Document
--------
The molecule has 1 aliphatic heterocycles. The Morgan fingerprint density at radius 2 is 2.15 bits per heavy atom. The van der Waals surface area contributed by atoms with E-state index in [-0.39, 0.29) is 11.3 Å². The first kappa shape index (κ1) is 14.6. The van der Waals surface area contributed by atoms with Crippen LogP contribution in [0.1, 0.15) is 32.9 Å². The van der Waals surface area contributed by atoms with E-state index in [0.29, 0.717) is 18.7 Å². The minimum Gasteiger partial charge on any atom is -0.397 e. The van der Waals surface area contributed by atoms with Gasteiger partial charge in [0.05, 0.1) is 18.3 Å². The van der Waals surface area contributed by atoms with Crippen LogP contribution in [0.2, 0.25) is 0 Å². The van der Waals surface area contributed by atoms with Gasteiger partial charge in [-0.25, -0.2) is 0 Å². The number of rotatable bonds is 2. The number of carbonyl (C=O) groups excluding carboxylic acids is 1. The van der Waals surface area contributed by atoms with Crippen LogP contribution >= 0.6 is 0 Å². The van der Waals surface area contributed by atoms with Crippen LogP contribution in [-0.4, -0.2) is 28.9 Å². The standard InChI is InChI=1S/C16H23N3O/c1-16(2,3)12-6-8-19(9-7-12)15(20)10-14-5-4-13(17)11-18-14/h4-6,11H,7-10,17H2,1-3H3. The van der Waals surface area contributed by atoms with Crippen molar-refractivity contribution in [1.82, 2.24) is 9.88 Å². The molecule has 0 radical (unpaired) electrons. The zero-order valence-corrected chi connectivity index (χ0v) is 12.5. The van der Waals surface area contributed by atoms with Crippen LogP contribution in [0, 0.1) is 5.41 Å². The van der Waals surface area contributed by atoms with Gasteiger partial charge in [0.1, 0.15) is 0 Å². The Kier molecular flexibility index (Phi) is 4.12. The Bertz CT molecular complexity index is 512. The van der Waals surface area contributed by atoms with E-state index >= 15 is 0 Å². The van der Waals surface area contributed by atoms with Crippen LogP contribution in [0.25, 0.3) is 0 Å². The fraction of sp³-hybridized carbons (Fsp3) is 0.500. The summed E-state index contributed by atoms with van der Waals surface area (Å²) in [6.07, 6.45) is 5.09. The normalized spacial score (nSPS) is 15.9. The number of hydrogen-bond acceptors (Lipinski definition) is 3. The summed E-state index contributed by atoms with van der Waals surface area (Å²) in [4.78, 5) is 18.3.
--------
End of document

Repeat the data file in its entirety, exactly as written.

The molecule has 1 aliphatic heterocycles. The Morgan fingerprint density at radius 2 is 2.15 bits per heavy atom. The van der Waals surface area contributed by atoms with E-state index in [-0.39, 0.29) is 11.3 Å². The first kappa shape index (κ1) is 14.6. The van der Waals surface area contributed by atoms with Crippen LogP contribution in [0.1, 0.15) is 32.9 Å². The van der Waals surface area contributed by atoms with E-state index in [0.29, 0.717) is 18.7 Å². The minimum Gasteiger partial charge on any atom is -0.397 e. The van der Waals surface area contributed by atoms with Gasteiger partial charge in [0.05, 0.1) is 18.3 Å². The van der Waals surface area contributed by atoms with Crippen LogP contribution in [0.2, 0.25) is 0 Å². The van der Waals surface area contributed by atoms with Gasteiger partial charge in [-0.25, -0.2) is 0 Å². The number of rotatable bonds is 2. The number of carbonyl (C=O) groups excluding carboxylic acids is 1. The van der Waals surface area contributed by atoms with Crippen LogP contribution >= 0.6 is 0 Å². The van der Waals surface area contributed by atoms with Crippen LogP contribution in [-0.4, -0.2) is 28.9 Å². The standard InChI is InChI=1S/C16H23N3O/c1-16(2,3)12-6-8-19(9-7-12)15(20)10-14-5-4-13(17)11-18-14/h4-6,11H,7-10,17H2,1-3H3. The van der Waals surface area contributed by atoms with Crippen molar-refractivity contribution in [1.82, 2.24) is 9.88 Å². The molecule has 0 radical (unpaired) electrons. The zero-order valence-corrected chi connectivity index (χ0v) is 12.5. The van der Waals surface area contributed by atoms with Crippen LogP contribution in [0, 0.1) is 5.41 Å². The van der Waals surface area contributed by atoms with Gasteiger partial charge in [0.1, 0.15) is 0 Å². The Kier molecular flexibility index (Phi) is 4.12. The Bertz CT molecular complexity index is 512. The van der Waals surface area contributed by atoms with E-state index >= 15 is 0 Å². The van der Waals surface area contributed by atoms with Crippen LogP contribution in [0.25, 0.3) is 0 Å². The fraction of sp³-hybridized carbons (Fsp3) is 0.500. The summed E-state index contributed by atoms with van der Waals surface area (Å²) in [6.07, 6.45) is 5.09. The normalized spacial score (nSPS) is 15.9. The number of hydrogen-bond acceptors (Lipinski definition) is 3. The summed E-state index contributed by atoms with van der Waals surface area (Å²) in [4.78, 5) is 18.3.